UK CODECRACKERS have been stumped by a message found on the leg of a dead pigeon.
The message was discovered early in November and handed in to GCHQ by a chap who found it up a chimney.
The man who found the dead pigeon up a chimney took a close look at a canister that it had on its leg. The canister contained a piece of paper with the words "Pigeon Service" written on it along with 27 handwritten blocks of code.
There are two options for deciphering the message. One is that it used a one time key known only to the sender and recipient, and another is that it was written in a book that is now lost. The code is not a common one, according to those involved, so the message probably won't make sense if you hold it up in front of a mirror.
GCHQ is hoping that someone will be able to help it crack the code and has supplied some information on its website about the message. It has a pigeon identifier that someone might recognise.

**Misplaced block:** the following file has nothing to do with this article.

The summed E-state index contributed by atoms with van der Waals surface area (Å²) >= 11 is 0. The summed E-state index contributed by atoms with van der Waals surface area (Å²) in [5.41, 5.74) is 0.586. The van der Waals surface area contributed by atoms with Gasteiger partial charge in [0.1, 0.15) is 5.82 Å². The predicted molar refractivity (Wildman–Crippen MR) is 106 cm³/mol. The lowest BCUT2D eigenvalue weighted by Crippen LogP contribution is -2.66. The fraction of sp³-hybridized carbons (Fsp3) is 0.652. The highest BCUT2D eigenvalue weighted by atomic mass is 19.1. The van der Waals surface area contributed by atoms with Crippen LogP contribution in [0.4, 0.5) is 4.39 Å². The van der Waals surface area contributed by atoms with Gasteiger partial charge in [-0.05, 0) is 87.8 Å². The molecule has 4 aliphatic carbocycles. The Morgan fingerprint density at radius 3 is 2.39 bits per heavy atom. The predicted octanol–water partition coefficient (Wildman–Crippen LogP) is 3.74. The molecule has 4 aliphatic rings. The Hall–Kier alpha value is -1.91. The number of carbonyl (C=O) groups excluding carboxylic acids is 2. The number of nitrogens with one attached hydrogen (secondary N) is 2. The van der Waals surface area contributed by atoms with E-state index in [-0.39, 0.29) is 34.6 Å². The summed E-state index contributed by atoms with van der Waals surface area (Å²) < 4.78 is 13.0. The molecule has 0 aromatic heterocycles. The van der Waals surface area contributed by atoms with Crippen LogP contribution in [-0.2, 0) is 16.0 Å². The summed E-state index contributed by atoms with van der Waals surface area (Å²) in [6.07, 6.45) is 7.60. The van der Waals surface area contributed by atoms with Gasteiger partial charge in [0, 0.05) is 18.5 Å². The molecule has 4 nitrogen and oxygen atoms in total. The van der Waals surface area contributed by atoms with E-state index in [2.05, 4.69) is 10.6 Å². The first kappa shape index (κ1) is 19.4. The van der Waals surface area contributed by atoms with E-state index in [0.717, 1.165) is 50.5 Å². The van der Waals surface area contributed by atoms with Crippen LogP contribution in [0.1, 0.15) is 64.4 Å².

"Each pigeon in service was given an identity number. Two such numbers, NURP.40.TW.194 and NURP.37.OK.76, have been identified on the Bletchingley message," says the agency. "Either of these could be the identity of the pigeon in the chimney."
We've had a look. We reckon that the message might say, "Please help us. We are a collection of pigeons that have been trained to wear canisters on our legs and fly into chimneys", but this is doubtful. Pigeons cannot write, let alone create ciphers.
What we can't work out is how knowing who owned the pigeon 70 years ago or what its name was might help decipher the message. µ
Sign up for INQbot – a weekly roundup of the best from the INQ